In 1994, Professor Sylvia Kouwenburg a linguist then of University of West Indies discovered that a dutch creole spoken in the Berbice river delta in Guyana, South was partly base on the West African Ijo language. At the time there were less than fifteen elderly speakers remaining.
Berbice Dutch Creole which was declared extinct in 2005 was determined to be up to thirty percent based on the Ijo language spoken in the Niger river delta in present day Nigeria. The most closely related was the Eastern Ijo dialect of Kalabari.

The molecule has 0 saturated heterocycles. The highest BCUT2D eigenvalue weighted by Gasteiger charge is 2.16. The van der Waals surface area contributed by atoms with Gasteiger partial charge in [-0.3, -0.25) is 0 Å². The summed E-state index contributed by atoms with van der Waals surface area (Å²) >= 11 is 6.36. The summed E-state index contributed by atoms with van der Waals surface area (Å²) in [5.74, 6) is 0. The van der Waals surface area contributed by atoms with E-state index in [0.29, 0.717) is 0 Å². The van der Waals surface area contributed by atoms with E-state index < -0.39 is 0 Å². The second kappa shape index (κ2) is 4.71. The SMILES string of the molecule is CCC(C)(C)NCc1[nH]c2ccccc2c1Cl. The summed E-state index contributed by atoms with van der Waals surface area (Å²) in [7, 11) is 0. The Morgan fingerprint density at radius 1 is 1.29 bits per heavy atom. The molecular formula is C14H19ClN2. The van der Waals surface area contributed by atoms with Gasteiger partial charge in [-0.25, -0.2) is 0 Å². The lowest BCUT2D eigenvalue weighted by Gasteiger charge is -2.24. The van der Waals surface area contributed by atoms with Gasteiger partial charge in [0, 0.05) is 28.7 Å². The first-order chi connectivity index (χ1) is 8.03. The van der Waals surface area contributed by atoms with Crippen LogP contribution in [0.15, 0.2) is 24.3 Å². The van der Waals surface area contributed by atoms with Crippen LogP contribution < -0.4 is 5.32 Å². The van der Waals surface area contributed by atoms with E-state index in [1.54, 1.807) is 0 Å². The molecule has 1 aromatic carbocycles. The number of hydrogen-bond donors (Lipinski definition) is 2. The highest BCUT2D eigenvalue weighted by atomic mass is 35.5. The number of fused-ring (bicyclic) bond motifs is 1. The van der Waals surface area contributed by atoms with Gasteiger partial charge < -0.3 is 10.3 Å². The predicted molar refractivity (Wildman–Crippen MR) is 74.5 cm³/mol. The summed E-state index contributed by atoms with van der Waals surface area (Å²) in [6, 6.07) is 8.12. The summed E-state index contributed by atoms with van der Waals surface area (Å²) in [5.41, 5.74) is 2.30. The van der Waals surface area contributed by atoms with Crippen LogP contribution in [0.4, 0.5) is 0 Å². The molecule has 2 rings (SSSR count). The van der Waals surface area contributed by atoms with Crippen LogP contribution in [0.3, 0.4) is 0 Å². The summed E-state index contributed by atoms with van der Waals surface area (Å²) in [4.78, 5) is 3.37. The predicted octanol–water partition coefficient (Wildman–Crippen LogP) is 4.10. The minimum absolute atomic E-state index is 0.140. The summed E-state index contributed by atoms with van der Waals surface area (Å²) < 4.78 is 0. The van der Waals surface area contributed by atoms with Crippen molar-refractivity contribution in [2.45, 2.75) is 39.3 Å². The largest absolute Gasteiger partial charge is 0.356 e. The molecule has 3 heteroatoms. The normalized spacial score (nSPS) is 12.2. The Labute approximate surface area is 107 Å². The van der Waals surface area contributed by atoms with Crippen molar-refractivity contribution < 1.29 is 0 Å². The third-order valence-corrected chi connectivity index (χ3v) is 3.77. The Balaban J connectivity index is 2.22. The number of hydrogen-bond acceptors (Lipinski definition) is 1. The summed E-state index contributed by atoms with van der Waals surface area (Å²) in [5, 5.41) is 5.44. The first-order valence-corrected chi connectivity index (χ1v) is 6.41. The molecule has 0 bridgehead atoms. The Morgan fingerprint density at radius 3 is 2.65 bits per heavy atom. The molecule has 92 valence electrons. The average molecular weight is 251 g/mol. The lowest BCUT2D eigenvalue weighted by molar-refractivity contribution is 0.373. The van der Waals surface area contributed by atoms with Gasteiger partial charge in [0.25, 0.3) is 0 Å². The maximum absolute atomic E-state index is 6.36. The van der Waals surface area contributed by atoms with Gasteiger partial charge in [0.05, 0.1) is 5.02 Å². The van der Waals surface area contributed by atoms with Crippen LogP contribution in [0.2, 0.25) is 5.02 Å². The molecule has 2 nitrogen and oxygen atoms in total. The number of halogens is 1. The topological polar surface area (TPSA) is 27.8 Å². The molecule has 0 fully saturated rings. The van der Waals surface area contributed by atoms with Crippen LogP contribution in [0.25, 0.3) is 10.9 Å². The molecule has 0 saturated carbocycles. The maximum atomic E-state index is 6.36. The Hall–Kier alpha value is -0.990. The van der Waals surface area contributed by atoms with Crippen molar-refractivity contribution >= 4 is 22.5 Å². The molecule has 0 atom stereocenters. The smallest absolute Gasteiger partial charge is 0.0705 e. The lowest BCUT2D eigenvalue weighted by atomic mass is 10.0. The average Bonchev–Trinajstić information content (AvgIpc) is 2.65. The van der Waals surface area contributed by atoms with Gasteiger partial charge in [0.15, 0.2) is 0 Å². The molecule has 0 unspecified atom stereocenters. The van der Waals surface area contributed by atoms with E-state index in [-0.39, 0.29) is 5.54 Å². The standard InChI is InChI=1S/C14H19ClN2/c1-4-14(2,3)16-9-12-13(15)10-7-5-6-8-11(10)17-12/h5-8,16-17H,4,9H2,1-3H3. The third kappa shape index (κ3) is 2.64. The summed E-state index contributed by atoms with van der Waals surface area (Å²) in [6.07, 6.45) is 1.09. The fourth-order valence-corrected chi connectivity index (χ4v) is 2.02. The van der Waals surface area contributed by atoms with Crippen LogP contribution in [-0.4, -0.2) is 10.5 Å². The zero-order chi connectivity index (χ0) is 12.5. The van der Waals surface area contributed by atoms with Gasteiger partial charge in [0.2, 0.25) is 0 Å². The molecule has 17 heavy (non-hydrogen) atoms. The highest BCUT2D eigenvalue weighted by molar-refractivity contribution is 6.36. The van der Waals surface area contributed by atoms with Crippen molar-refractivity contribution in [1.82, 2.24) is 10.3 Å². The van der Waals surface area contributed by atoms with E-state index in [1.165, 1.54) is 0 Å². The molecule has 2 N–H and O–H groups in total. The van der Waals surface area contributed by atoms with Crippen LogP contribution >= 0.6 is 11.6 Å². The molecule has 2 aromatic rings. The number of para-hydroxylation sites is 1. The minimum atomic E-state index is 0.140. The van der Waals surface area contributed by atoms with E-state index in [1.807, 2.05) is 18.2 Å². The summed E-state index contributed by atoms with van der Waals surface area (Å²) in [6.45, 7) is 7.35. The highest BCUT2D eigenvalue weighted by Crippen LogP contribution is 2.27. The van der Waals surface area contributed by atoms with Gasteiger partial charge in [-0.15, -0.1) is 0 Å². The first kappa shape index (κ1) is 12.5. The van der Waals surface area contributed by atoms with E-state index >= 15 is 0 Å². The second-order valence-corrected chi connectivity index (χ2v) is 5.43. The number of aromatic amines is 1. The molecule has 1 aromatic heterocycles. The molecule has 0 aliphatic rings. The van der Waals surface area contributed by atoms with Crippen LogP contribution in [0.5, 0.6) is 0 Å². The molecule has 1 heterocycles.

How did Ijaws get there? One wonders if it was through escape then isolation of slaves. Could they have also been descendants of survivors of a fishing expedition gone wrong that had drifted about four thousand miles towards the soutwest? Either way, the architects of the language sought refuge in a familiar riverine ordelta environment.